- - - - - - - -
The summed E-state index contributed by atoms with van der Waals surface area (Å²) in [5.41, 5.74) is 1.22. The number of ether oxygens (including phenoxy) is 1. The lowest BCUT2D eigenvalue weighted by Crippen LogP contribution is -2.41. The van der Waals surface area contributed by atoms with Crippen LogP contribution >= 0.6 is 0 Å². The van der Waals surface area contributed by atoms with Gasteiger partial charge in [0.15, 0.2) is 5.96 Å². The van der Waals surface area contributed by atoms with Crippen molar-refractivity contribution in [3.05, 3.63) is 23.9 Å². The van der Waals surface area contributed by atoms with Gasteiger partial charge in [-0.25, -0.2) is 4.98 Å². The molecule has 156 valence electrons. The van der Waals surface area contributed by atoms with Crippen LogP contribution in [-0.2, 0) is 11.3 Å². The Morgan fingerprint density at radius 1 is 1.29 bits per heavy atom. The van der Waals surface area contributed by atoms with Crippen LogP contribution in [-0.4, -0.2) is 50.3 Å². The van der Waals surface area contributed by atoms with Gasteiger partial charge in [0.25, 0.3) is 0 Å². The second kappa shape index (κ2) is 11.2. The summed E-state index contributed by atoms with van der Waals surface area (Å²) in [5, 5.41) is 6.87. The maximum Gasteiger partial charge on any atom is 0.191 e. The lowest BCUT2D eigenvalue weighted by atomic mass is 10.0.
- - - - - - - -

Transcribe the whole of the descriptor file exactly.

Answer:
The summed E-state index contributed by atoms with van der Waals surface area (Å²) in [5.41, 5.74) is 1.22. The number of ether oxygens (including phenoxy) is 1. The lowest BCUT2D eigenvalue weighted by Crippen LogP contribution is -2.41. The van der Waals surface area contributed by atoms with Crippen LogP contribution >= 0.6 is 0 Å². The van der Waals surface area contributed by atoms with Gasteiger partial charge in [0.15, 0.2) is 5.96 Å². The van der Waals surface area contributed by atoms with Crippen molar-refractivity contribution in [3.05, 3.63) is 23.9 Å². The van der Waals surface area contributed by atoms with Gasteiger partial charge in [-0.25, -0.2) is 4.98 Å². The molecule has 156 valence electrons. The van der Waals surface area contributed by atoms with Crippen LogP contribution in [-0.2, 0) is 11.3 Å². The Morgan fingerprint density at radius 1 is 1.29 bits per heavy atom. The van der Waals surface area contributed by atoms with Crippen LogP contribution in [-0.4, -0.2) is 50.3 Å². The van der Waals surface area contributed by atoms with Gasteiger partial charge in [0.25, 0.3) is 0 Å². The second kappa shape index (κ2) is 11.2. The summed E-state index contributed by atoms with van der Waals surface area (Å²) in [5, 5.41) is 6.87. The maximum Gasteiger partial charge on any atom is 0.191 e. The lowest BCUT2D eigenvalue weighted by atomic mass is 10.0.